ⓘ Ancient health disasters ..

Antonine Plague

The Antonine Plague of 165 to 180 AD, also known as the Plague of Galen, was an ancient pandemic brought to the Roman Empire by troops returning from campaigns in the Near East. Scholars have suspected it to have been either smallpox or measles, but the true cause remains undetermined. The epidemic may have claimed the life of a Roman emperor, Lucius Verus, who died in 169 C.E and was the co-regent of Marcus Aurelius Antoninus, whose family name, Antoninus, has become associated with the epidemic. The disease broke out again nine years later, according to the Roman historian Dio Cassius, c ...

Plague of Athens

The Plague of Athens was an epidemic that devastated the city-state of Athens in ancient Greece during the second year of the Peloponnesian War when an Athenian victory still seemed within reach. The plague killed an estimated 75.000 to 100.000 people and is believed to have entered Athens main city through Piraeus, the citys port and sole source of food and supplies. Much of the eastern Mediterranean also saw an outbreak of the disease, albeit with less impact. The plague had serious effects on Athens society, resulting in a lack of adherence to laws and religious belief; in response laws ...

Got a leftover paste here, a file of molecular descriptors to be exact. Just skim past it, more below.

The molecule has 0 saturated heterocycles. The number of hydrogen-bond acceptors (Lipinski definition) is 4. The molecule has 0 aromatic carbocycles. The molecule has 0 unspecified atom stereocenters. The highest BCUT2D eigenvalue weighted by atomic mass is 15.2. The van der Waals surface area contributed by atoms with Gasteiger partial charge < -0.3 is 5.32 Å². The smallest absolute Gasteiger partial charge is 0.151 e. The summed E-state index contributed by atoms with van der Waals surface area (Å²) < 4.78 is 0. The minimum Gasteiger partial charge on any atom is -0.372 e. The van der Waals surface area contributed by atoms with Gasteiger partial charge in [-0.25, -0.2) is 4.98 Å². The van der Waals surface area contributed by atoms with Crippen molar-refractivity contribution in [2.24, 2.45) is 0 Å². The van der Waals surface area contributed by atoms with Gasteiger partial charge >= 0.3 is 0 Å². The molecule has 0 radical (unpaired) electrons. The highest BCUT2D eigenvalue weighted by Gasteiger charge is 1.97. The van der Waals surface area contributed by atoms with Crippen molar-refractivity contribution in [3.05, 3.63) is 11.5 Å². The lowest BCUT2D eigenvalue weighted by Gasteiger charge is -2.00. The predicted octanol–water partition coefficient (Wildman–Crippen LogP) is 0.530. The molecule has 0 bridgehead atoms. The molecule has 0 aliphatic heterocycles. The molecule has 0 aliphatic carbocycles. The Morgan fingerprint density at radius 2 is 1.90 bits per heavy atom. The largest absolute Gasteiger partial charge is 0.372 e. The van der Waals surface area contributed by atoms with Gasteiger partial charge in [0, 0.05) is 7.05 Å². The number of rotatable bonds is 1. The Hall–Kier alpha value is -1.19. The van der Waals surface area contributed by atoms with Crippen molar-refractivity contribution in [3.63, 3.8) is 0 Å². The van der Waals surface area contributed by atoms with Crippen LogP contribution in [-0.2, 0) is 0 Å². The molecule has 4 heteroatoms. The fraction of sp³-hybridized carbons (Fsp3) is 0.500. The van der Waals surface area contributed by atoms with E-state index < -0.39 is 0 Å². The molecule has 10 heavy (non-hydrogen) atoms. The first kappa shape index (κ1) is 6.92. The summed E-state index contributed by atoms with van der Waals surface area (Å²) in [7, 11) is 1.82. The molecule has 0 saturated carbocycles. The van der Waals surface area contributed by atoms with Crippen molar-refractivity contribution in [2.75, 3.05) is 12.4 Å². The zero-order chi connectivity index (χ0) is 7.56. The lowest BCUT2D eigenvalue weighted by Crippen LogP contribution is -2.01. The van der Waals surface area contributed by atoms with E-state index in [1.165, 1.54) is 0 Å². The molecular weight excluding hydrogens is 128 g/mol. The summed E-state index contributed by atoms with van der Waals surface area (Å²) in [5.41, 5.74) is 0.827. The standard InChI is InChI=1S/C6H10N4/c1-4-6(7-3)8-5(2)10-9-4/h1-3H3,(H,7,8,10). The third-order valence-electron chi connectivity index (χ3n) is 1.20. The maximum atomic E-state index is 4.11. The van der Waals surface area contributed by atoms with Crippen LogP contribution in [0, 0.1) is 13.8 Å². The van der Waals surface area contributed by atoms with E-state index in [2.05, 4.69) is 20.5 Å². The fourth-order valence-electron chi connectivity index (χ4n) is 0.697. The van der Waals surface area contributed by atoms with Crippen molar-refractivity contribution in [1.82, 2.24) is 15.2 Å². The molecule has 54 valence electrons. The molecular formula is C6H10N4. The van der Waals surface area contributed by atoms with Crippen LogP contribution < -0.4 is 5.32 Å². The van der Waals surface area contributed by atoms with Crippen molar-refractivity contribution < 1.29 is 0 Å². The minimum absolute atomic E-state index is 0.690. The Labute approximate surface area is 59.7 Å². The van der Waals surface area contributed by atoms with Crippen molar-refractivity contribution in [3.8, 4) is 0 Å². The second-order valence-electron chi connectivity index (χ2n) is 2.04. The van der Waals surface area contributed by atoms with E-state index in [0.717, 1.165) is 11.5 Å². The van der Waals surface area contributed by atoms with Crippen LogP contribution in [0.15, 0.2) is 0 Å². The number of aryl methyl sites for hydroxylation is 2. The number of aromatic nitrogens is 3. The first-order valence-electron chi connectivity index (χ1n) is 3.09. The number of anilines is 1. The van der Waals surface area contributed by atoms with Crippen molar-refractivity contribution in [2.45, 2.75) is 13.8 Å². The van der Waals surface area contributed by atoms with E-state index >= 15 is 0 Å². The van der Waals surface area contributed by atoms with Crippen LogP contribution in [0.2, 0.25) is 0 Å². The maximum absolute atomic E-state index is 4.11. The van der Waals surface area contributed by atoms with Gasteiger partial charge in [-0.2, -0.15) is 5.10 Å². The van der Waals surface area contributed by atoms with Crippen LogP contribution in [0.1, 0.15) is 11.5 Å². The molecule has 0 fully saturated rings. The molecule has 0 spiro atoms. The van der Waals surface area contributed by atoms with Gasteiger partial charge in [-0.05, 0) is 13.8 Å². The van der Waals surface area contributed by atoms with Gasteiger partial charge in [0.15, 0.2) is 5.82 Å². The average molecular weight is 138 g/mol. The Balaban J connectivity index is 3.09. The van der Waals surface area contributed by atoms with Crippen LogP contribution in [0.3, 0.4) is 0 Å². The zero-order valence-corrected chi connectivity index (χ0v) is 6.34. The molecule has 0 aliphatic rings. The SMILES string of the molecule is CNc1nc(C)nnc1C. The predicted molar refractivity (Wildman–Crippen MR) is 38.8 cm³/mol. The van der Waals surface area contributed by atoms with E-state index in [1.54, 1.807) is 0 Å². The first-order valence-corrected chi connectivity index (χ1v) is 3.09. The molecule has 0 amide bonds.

Plague of Cyprian

The Plague of Cyprian was a pandemic that afflicted the Roman Empire from about AD 249 to 262. The plague is thought to have caused widespread manpower shortages for food production and the Roman army, severely weakening the empire during the Crisis of the Third Century. Its modern name commemorates St. Cyprian, bishop of Carthage, an early Christian writer who witnessed and described the plague. The agent of the plague is highly speculative due to sparse sourcing, but suspects include smallpox, pandemic influenza and viral hemorrhagic fever like the Ebola virus.

                                     

ⓘ Ancient health disasters

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